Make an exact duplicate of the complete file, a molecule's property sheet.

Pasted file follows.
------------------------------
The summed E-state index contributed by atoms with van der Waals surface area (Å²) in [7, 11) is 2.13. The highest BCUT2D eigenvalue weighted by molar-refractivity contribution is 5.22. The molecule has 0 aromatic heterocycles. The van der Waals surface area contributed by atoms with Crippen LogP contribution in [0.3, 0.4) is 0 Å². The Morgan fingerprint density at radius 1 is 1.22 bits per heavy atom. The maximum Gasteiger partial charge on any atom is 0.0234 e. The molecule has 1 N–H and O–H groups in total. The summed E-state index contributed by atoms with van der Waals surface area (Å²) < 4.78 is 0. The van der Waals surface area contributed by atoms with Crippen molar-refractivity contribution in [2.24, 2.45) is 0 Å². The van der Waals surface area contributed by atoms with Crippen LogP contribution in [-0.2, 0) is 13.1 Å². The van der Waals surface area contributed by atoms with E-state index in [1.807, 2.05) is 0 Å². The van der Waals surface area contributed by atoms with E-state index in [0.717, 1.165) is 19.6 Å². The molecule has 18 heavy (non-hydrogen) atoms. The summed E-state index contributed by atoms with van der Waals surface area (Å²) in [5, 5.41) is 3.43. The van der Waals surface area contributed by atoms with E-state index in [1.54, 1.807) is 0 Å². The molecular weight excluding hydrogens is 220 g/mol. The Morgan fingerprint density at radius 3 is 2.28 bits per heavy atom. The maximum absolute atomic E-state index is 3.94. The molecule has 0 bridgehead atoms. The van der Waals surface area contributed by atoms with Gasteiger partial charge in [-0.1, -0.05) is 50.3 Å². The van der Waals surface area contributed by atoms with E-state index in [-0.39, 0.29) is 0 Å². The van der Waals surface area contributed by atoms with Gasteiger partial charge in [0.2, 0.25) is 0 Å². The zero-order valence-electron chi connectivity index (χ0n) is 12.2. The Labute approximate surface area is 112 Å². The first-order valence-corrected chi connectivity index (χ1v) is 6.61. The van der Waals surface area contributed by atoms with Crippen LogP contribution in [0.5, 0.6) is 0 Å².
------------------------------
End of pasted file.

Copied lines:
The summed E-state index contributed by atoms with van der Waals surface area (Å²) in [7, 11) is 2.13. The highest BCUT2D eigenvalue weighted by molar-refractivity contribution is 5.22. The molecule has 0 aromatic heterocycles. The van der Waals surface area contributed by atoms with Crippen LogP contribution in [0.3, 0.4) is 0 Å². The Morgan fingerprint density at radius 1 is 1.22 bits per heavy atom. The maximum Gasteiger partial charge on any atom is 0.0234 e. The molecule has 1 N–H and O–H groups in total. The summed E-state index contributed by atoms with van der Waals surface area (Å²) < 4.78 is 0. The van der Waals surface area contributed by atoms with Crippen molar-refractivity contribution in [2.24, 2.45) is 0 Å². The van der Waals surface area contributed by atoms with Crippen LogP contribution in [-0.2, 0) is 13.1 Å². The van der Waals surface area contributed by atoms with E-state index in [1.807, 2.05) is 0 Å². The van der Waals surface area contributed by atoms with E-state index in [0.717, 1.165) is 19.6 Å². The molecule has 18 heavy (non-hydrogen) atoms. The summed E-state index contributed by atoms with van der Waals surface area (Å²) in [5, 5.41) is 3.43. The van der Waals surface area contributed by atoms with E-state index in [1.54, 1.807) is 0 Å². The molecular weight excluding hydrogens is 220 g/mol. The Morgan fingerprint density at radius 3 is 2.28 bits per heavy atom. The maximum absolute atomic E-state index is 3.94. The molecule has 0 bridgehead atoms. The van der Waals surface area contributed by atoms with Gasteiger partial charge in [-0.1, -0.05) is 50.3 Å². The van der Waals surface area contributed by atoms with E-state index in [-0.39, 0.29) is 0 Å². The van der Waals surface area contributed by atoms with Gasteiger partial charge in [0.2, 0.25) is 0 Å². The zero-order valence-electron chi connectivity index (χ0n) is 12.2. The Labute approximate surface area is 112 Å². The first-order valence-corrected chi connectivity index (χ1v) is 6.61. The van der Waals surface area contributed by atoms with Crippen LogP contribution in [0.5, 0.6) is 0 Å².